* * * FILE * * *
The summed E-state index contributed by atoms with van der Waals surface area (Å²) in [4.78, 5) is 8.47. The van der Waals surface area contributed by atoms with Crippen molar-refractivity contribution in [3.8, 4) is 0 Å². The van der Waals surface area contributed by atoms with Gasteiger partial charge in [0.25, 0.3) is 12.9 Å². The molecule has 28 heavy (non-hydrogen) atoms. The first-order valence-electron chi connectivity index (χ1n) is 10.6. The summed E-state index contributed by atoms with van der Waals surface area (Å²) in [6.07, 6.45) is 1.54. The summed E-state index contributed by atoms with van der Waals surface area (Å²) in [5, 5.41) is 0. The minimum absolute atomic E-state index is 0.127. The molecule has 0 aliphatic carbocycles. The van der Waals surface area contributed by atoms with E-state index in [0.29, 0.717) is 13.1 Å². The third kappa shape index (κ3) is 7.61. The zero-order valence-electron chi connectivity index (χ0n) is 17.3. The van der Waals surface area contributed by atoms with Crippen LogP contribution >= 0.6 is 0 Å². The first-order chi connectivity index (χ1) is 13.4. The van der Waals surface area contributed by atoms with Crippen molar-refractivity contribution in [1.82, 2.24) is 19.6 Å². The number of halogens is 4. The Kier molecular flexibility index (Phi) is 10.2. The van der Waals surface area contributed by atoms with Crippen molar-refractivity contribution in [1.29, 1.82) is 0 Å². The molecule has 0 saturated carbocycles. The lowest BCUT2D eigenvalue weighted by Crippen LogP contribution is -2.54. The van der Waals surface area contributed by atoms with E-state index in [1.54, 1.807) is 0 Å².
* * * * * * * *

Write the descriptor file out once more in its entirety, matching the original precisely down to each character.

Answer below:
The summed E-state index contributed by atoms with van der Waals surface area (Å²) in [4.78, 5) is 8.47. The van der Waals surface area contributed by atoms with Crippen molar-refractivity contribution in [3.8, 4) is 0 Å². The van der Waals surface area contributed by atoms with Gasteiger partial charge in [0.25, 0.3) is 12.9 Å². The molecule has 28 heavy (non-hydrogen) atoms. The first-order valence-electron chi connectivity index (χ1n) is 10.6. The summed E-state index contributed by atoms with van der Waals surface area (Å²) in [6.07, 6.45) is 1.54. The summed E-state index contributed by atoms with van der Waals surface area (Å²) in [5, 5.41) is 0. The minimum absolute atomic E-state index is 0.127. The molecule has 0 aliphatic carbocycles. The van der Waals surface area contributed by atoms with E-state index in [0.29, 0.717) is 13.1 Å². The third kappa shape index (κ3) is 7.61. The zero-order valence-electron chi connectivity index (χ0n) is 17.3. The van der Waals surface area contributed by atoms with Crippen LogP contribution >= 0.6 is 0 Å². The first-order chi connectivity index (χ1) is 13.4. The van der Waals surface area contributed by atoms with Crippen molar-refractivity contribution in [1.82, 2.24) is 19.6 Å². The number of halogens is 4. The Kier molecular flexibility index (Phi) is 10.2. The van der Waals surface area contributed by atoms with Crippen molar-refractivity contribution in [1.29, 1.82) is 0 Å². The molecule has 0 saturated carbocycles. The lowest BCUT2D eigenvalue weighted by Crippen LogP contribution is -2.54. The van der Waals surface area contributed by atoms with E-state index in [1.54, 1.807) is 0 Å².